The US states that will be most affected by the overturn of Roe v. Wade

The US states that will be most affected by the overturn of Roe v. Wade
US Supreme Court overturns Roe v. Wade, states can ban abortion

On Friday, the Supreme Court overturned Roe v Wade, which gives states the license to ban abortion.

This means that 13 states’ “trigger bans” that outlaw the procedure will now start taking effect- and some have already as soon as the ruling was released.

In May, a leaked document obtained by POLITICO, from the Supreme Court revealed the court’s intent to overturn the 1973 decision that made abortion rights legal in the United States.

It was written by Justice Samuel Alito.

Abortion bans have already gone into effect for Kentucky and Louisiana as soon as the Supreme Court issued its ruling.

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South Dakota’s trigger law is set to be in effect on Friday, as the law states abortion will be banned on the same date the Supreme Court rules.

For states such as Arkansas, Missouri, North Dakota and Utah, the bans will occur once either the attorney general, governor, or legislative body, depending on the state, certifies the ruling and that the trigger law is constitutional. This is also likely to happen swiftly.

Arkansas’ Attorney General Leslie Rutledge said she was ready to sign the certification so that the state “can immediately ban abortions,”

Eric Schmitt, Missouri’s Attorney General, also said he is “prepared to immediately issue the opinion” that would let the state’s law come into effect once a ruling happens.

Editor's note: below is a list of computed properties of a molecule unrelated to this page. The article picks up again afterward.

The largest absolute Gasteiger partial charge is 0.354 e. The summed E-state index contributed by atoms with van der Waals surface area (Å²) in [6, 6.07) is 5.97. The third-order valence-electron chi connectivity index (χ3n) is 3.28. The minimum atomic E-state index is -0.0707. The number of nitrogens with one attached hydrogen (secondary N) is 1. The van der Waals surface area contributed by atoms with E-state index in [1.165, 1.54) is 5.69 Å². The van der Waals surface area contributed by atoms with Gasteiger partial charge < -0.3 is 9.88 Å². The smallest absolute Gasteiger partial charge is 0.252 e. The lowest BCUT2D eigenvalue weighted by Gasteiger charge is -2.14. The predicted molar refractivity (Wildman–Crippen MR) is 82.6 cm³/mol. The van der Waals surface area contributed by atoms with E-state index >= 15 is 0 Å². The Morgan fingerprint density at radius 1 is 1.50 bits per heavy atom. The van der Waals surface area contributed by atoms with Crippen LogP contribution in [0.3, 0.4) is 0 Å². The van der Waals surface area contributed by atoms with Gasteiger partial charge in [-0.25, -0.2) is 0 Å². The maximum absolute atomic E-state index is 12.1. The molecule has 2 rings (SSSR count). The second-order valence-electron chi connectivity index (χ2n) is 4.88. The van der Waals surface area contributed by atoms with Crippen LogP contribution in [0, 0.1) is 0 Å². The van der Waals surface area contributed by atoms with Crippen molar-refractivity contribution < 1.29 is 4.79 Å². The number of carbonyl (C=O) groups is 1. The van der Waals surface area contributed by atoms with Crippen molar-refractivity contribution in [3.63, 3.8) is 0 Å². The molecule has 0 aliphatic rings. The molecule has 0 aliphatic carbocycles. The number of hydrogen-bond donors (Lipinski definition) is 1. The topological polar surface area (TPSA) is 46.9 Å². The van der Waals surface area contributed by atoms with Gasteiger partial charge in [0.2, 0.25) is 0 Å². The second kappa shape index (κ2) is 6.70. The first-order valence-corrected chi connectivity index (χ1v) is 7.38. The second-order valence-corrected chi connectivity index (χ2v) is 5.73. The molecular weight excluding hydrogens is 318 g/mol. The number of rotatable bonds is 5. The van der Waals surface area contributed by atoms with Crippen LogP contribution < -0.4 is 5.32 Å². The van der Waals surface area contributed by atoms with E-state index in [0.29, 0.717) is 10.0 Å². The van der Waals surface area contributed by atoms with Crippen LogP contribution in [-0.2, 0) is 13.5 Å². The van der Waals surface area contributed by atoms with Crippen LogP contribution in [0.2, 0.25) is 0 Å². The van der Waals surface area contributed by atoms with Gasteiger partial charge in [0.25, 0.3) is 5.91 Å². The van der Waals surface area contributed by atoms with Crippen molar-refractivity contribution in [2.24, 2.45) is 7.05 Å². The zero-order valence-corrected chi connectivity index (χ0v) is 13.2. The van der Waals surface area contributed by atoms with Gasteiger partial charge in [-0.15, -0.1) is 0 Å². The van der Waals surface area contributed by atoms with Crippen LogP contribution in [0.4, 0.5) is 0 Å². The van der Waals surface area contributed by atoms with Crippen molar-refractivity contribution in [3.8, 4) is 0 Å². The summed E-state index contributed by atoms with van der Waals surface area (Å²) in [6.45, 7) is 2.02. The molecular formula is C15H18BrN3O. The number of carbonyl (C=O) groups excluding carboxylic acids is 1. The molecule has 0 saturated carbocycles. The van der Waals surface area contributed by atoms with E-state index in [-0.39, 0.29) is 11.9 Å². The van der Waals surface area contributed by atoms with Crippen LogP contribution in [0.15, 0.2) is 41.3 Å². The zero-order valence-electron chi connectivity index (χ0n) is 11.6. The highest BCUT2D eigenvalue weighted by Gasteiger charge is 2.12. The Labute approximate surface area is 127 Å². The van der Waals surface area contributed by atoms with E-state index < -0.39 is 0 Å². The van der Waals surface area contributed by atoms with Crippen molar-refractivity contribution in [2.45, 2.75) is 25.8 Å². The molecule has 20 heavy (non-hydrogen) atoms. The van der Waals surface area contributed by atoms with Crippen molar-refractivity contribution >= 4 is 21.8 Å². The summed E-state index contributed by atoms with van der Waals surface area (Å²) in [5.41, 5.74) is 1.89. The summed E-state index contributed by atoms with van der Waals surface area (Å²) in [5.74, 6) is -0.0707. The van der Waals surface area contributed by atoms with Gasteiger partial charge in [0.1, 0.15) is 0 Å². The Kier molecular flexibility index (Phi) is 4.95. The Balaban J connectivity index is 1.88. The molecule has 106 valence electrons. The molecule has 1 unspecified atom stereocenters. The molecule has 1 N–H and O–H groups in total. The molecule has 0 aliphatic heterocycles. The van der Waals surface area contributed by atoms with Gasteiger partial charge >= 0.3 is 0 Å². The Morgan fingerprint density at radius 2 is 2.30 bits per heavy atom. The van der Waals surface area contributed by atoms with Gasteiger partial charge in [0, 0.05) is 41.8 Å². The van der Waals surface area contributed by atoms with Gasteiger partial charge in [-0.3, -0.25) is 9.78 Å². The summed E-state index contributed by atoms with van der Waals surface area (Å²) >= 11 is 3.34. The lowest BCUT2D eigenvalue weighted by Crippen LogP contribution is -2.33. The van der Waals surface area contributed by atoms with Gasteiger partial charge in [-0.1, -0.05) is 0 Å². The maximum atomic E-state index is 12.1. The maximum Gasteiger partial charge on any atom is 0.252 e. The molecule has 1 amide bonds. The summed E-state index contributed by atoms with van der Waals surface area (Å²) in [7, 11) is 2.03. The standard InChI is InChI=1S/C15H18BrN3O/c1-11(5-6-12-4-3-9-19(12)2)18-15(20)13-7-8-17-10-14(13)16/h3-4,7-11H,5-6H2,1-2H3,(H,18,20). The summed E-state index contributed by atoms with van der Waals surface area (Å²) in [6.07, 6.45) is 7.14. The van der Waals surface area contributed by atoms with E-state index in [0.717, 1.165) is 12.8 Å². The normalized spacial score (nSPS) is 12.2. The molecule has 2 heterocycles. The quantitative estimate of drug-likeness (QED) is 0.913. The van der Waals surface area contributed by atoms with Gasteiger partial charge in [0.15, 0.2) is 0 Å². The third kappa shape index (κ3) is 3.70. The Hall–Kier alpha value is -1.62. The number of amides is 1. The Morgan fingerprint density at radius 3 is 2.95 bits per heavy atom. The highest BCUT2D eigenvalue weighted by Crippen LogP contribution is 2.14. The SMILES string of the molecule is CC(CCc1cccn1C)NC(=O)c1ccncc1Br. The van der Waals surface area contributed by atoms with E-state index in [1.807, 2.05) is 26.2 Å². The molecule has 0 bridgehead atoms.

Mississippi and Wyoming will take a little more time to ban abortion.

Mississippi will begin banning abortions 10 days after the attorney general provides an opinion saying that the trigger law is now constitutional.

Wyoming’s ban will come into effect five days after the governor certifies that it has been overturned.

In 30 days, trigger bans in Idaho, Tennessee, and Texas will all take effect.

Oklahoma has already banned abortion, but the state’s trigger law will also come into effect once the attorney general certifies the court’s ruling.

Besides trigger bans, an additional five states have abortion bans on the books that could come into effect now that Roe is overturned: Alabama, Arizona, West Virginia, Wisconsin, and Michigan.

The status of those laws is still unclear.

The Guttmacher Institute estimates that 26 states will outlaw or severely restrict the abortion procedure.

Georgia, Iowa, Ohio, and South Carolina all have six-week abortion bans that are likely to go into effect now.

The bans are expected to send many people to other states like New York and California— that still allow abortion.

These states have either already set up abortion funds or moved forward with policies designed to prepare for more patients.

Overall, it still remains to be seen whether the states will go even further now that they’re allowed to.

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